New York Apr. 6. 1790.
Instead of paying my respects to you again in person as I had flattered myself when I left your court, our government thinking proper to dispose otherwise of me, it remains that I write you my letter of Adieu, returning you my sincere thanks for all the civilities and attentions with which you were so good as to honour me during my residence with you: and most particularly for the ease you always afforded me on every subject I had to transact with your office. By this time I hope your government enjoys that tranquility which circumstances had so much disturbed, and that the comforts of order extend to yourself, by rendering the discharge of your functions more easy and effectual. Let me ask a continuance of the favor you were so good as to bestow on me, towards Mr. Short, who was named Chargé des affaires on my departure from your court. You will find him candid, sensible and well attached to the principles of the alliance and friendship which connects the two nations. Accept my sincere prayers that your country may long be availed of the eminent advantages of your service, that heaven may give you life and health long to render them, and permit me to assure you, as I do sincerely, of those sentiments of affectionate respect & esteem, with which I have the honor to be, Sir, your most obedient & most humble servt.,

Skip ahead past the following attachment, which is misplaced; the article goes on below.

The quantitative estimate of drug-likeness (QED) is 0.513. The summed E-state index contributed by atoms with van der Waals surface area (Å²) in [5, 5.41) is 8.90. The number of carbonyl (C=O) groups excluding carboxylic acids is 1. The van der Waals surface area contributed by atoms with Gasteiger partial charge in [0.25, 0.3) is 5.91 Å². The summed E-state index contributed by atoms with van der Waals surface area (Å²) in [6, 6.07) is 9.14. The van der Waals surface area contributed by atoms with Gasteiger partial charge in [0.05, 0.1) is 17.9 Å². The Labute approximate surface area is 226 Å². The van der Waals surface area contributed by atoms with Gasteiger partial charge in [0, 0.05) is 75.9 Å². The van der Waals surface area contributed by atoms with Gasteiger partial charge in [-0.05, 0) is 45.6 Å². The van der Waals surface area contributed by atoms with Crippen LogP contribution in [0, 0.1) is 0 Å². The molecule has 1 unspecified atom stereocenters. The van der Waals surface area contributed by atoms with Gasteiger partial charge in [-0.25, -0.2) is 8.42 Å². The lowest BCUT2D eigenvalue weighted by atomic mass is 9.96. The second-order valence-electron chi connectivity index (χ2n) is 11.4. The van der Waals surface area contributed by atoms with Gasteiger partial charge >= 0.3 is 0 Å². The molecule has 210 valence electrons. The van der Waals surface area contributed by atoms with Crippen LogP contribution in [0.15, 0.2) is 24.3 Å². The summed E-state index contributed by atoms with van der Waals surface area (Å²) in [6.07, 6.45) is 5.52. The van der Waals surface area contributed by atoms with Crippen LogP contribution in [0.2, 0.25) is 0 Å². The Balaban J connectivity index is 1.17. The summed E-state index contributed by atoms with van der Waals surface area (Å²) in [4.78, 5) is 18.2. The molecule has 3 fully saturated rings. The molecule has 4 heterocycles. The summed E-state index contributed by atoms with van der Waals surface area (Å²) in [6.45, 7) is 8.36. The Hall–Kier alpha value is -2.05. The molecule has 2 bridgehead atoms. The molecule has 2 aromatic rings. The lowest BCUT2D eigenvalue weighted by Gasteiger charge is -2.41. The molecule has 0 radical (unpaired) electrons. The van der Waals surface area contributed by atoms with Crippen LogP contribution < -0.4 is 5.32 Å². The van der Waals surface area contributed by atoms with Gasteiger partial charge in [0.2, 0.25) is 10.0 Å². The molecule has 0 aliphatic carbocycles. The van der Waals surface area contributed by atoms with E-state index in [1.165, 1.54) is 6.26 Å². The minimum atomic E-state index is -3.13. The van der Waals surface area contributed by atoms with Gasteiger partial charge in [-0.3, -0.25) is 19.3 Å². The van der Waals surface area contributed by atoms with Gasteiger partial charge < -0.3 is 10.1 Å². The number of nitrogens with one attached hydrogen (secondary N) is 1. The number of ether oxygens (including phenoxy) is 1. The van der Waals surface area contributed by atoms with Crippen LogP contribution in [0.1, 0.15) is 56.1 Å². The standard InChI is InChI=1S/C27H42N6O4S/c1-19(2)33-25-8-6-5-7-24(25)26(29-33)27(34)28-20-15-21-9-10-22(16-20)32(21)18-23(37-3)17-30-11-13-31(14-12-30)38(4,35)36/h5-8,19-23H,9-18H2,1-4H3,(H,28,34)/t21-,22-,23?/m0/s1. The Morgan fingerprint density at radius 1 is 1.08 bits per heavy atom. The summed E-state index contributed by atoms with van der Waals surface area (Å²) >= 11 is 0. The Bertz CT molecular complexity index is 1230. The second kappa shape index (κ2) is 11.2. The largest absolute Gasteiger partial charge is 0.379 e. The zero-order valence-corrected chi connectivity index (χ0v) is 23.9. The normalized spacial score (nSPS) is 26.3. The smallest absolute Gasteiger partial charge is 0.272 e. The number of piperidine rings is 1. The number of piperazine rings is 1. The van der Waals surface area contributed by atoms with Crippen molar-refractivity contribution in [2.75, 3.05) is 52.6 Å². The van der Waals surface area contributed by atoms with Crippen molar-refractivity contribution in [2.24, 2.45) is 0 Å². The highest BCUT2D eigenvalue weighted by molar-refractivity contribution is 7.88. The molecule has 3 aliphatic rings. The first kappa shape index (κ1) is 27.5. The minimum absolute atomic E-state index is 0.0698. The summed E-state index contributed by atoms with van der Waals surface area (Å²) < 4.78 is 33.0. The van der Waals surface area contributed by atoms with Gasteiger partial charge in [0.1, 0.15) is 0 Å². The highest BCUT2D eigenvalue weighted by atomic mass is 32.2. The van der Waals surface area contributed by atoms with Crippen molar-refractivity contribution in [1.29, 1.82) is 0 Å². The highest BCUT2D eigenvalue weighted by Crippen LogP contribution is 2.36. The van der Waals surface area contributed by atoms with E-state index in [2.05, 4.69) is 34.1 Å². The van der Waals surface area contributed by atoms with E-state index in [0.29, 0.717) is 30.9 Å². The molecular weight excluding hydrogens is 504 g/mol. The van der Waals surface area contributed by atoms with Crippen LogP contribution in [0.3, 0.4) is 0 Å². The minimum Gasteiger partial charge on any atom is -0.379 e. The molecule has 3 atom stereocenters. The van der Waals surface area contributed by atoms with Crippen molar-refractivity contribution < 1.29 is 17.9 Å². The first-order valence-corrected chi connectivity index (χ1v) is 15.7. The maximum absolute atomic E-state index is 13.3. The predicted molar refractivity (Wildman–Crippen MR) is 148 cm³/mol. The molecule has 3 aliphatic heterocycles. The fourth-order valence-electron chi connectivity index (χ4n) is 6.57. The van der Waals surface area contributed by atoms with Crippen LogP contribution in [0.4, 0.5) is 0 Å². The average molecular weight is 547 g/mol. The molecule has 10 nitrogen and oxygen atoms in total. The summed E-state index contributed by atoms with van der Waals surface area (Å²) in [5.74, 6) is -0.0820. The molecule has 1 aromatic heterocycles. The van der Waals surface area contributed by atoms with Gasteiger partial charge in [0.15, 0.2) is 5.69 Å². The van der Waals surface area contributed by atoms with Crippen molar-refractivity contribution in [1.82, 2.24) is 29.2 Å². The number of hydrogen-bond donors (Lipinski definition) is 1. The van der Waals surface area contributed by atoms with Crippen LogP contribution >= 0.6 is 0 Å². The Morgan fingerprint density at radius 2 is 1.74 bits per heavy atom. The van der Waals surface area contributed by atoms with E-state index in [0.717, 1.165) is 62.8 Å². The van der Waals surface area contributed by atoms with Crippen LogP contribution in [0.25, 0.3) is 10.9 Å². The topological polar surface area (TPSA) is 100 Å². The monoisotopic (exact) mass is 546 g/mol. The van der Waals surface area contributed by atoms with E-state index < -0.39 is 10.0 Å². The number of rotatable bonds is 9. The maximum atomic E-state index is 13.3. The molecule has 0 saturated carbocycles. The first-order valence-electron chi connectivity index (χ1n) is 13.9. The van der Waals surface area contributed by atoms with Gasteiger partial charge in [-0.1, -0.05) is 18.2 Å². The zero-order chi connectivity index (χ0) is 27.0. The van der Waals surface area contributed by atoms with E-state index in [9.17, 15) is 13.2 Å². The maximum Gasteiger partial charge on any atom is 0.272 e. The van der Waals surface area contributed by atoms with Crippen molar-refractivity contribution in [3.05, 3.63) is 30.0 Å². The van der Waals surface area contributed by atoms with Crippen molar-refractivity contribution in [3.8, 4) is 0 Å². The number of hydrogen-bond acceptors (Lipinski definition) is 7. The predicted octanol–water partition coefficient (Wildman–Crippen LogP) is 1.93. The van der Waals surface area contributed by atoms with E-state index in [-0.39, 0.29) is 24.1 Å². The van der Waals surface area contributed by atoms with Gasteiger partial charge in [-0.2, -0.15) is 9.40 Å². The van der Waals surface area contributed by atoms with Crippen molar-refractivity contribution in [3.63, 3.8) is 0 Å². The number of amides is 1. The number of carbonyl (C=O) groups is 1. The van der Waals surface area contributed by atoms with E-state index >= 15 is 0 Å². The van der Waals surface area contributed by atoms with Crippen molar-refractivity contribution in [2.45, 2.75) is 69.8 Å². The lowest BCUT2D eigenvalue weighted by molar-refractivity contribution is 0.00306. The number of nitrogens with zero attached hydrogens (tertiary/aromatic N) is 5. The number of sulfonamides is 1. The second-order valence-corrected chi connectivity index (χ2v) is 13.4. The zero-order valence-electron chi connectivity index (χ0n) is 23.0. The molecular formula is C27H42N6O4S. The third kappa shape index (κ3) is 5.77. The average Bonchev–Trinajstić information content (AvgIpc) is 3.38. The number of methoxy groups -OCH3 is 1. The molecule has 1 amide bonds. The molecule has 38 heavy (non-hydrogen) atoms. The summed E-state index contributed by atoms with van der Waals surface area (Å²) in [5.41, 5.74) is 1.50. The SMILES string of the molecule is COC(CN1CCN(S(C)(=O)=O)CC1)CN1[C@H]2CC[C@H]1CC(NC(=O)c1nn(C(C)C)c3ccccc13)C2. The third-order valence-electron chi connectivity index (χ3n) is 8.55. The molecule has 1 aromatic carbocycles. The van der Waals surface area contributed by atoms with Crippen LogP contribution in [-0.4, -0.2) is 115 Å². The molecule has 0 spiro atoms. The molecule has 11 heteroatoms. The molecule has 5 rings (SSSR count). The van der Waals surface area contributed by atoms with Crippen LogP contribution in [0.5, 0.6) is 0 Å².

PrC (DLC). For TJ’s opinion of Rayneval’s character, see TJ to Madison, 30 Jan. 1787.